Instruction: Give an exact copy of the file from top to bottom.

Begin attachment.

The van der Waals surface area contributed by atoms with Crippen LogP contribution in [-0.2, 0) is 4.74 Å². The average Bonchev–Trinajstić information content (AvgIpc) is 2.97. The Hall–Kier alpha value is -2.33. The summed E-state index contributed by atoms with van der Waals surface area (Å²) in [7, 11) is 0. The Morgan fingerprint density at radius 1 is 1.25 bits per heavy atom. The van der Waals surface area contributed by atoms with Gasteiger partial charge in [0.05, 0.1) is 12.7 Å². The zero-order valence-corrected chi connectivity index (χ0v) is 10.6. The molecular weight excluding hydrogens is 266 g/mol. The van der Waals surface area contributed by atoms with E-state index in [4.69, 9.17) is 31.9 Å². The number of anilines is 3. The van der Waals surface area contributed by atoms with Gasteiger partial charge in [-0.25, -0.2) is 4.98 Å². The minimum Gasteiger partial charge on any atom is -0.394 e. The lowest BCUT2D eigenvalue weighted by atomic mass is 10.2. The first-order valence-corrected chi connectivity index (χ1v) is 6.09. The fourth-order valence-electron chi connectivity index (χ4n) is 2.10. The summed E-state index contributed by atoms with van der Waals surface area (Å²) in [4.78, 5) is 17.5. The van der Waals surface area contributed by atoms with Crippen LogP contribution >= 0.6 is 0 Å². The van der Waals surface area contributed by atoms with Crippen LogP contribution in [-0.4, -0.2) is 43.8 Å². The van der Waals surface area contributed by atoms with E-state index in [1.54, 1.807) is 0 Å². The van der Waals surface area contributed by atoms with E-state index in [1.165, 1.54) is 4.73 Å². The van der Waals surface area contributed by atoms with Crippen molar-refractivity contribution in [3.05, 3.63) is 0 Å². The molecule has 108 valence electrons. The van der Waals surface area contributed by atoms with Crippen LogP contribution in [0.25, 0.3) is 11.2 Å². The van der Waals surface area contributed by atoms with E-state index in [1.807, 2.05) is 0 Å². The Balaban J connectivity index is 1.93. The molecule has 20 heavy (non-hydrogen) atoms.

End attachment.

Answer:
The van der Waals surface area contributed by atoms with Crippen LogP contribution in [-0.2, 0) is 4.74 Å². The average Bonchev–Trinajstić information content (AvgIpc) is 2.97. The Hall–Kier alpha value is -2.33. The summed E-state index contributed by atoms with van der Waals surface area (Å²) in [7, 11) is 0. The Morgan fingerprint density at radius 1 is 1.25 bits per heavy atom. The van der Waals surface area contributed by atoms with Gasteiger partial charge in [0.05, 0.1) is 12.7 Å². The zero-order valence-corrected chi connectivity index (χ0v) is 10.6. The molecular weight excluding hydrogens is 266 g/mol. The van der Waals surface area contributed by atoms with E-state index in [4.69, 9.17) is 31.9 Å². The number of anilines is 3. The van der Waals surface area contributed by atoms with Gasteiger partial charge in [-0.25, -0.2) is 4.98 Å². The minimum Gasteiger partial charge on any atom is -0.394 e. The lowest BCUT2D eigenvalue weighted by atomic mass is 10.2. The first-order valence-corrected chi connectivity index (χ1v) is 6.09. The fourth-order valence-electron chi connectivity index (χ4n) is 2.10. The summed E-state index contributed by atoms with van der Waals surface area (Å²) in [4.78, 5) is 17.5. The van der Waals surface area contributed by atoms with Crippen LogP contribution >= 0.6 is 0 Å². The van der Waals surface area contributed by atoms with Crippen LogP contribution in [-0.4, -0.2) is 43.8 Å². The van der Waals surface area contributed by atoms with E-state index in [1.54, 1.807) is 0 Å². The van der Waals surface area contributed by atoms with E-state index in [1.165, 1.54) is 4.73 Å². The van der Waals surface area contributed by atoms with Crippen molar-refractivity contribution in [3.05, 3.63) is 0 Å². The molecule has 108 valence electrons. The van der Waals surface area contributed by atoms with Crippen LogP contribution in [0.25, 0.3) is 11.2 Å². The van der Waals surface area contributed by atoms with E-state index in [1.807, 2.05) is 0 Å². The Balaban J connectivity index is 1.93. The molecule has 20 heavy (non-hydrogen) atoms.